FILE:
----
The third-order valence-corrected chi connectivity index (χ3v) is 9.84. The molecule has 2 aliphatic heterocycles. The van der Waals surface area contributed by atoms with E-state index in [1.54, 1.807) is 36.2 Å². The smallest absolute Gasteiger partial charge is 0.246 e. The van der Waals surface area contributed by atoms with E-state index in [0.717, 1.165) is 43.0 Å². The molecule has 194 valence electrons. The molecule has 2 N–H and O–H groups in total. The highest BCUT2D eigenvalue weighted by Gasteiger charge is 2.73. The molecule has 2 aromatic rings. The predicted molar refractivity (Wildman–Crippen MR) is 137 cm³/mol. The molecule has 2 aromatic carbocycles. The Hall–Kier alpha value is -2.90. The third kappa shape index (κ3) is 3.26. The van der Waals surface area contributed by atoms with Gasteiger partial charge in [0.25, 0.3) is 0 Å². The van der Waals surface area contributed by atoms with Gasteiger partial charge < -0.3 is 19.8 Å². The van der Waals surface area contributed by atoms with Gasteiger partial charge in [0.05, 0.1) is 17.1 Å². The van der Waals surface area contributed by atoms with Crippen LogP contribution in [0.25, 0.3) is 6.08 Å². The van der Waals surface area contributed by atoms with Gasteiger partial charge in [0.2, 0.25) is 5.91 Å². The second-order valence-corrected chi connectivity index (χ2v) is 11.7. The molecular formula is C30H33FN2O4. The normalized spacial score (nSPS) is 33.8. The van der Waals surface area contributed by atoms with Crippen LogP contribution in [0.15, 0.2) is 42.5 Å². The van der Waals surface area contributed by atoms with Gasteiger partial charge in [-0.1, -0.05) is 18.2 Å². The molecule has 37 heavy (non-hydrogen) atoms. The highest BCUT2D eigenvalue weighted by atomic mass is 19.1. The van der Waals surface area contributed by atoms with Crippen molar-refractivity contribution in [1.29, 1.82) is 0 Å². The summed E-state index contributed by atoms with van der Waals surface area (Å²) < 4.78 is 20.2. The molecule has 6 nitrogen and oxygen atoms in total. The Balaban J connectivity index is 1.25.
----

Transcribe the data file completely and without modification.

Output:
The third-order valence-corrected chi connectivity index (χ3v) is 9.84. The molecule has 2 aliphatic heterocycles. The van der Waals surface area contributed by atoms with E-state index in [1.54, 1.807) is 36.2 Å². The smallest absolute Gasteiger partial charge is 0.246 e. The van der Waals surface area contributed by atoms with E-state index in [0.717, 1.165) is 43.0 Å². The molecule has 194 valence electrons. The molecule has 2 N–H and O–H groups in total. The highest BCUT2D eigenvalue weighted by Gasteiger charge is 2.73. The molecule has 2 aromatic rings. The predicted molar refractivity (Wildman–Crippen MR) is 137 cm³/mol. The molecule has 2 aromatic carbocycles. The Hall–Kier alpha value is -2.90. The third kappa shape index (κ3) is 3.26. The van der Waals surface area contributed by atoms with Gasteiger partial charge in [0.25, 0.3) is 0 Å². The van der Waals surface area contributed by atoms with Gasteiger partial charge < -0.3 is 19.8 Å². The van der Waals surface area contributed by atoms with Gasteiger partial charge in [0.05, 0.1) is 17.1 Å². The van der Waals surface area contributed by atoms with Crippen LogP contribution in [0.25, 0.3) is 6.08 Å². The van der Waals surface area contributed by atoms with Gasteiger partial charge in [0.2, 0.25) is 5.91 Å². The second-order valence-corrected chi connectivity index (χ2v) is 11.7. The molecular formula is C30H33FN2O4. The normalized spacial score (nSPS) is 33.8. The van der Waals surface area contributed by atoms with Crippen LogP contribution in [0.15, 0.2) is 42.5 Å². The van der Waals surface area contributed by atoms with Gasteiger partial charge in [-0.1, -0.05) is 18.2 Å². The molecule has 37 heavy (non-hydrogen) atoms. The highest BCUT2D eigenvalue weighted by atomic mass is 19.1. The van der Waals surface area contributed by atoms with Crippen molar-refractivity contribution in [1.29, 1.82) is 0 Å². The summed E-state index contributed by atoms with van der Waals surface area (Å²) < 4.78 is 20.2. The molecule has 6 nitrogen and oxygen atoms in total. The Balaban J connectivity index is 1.25.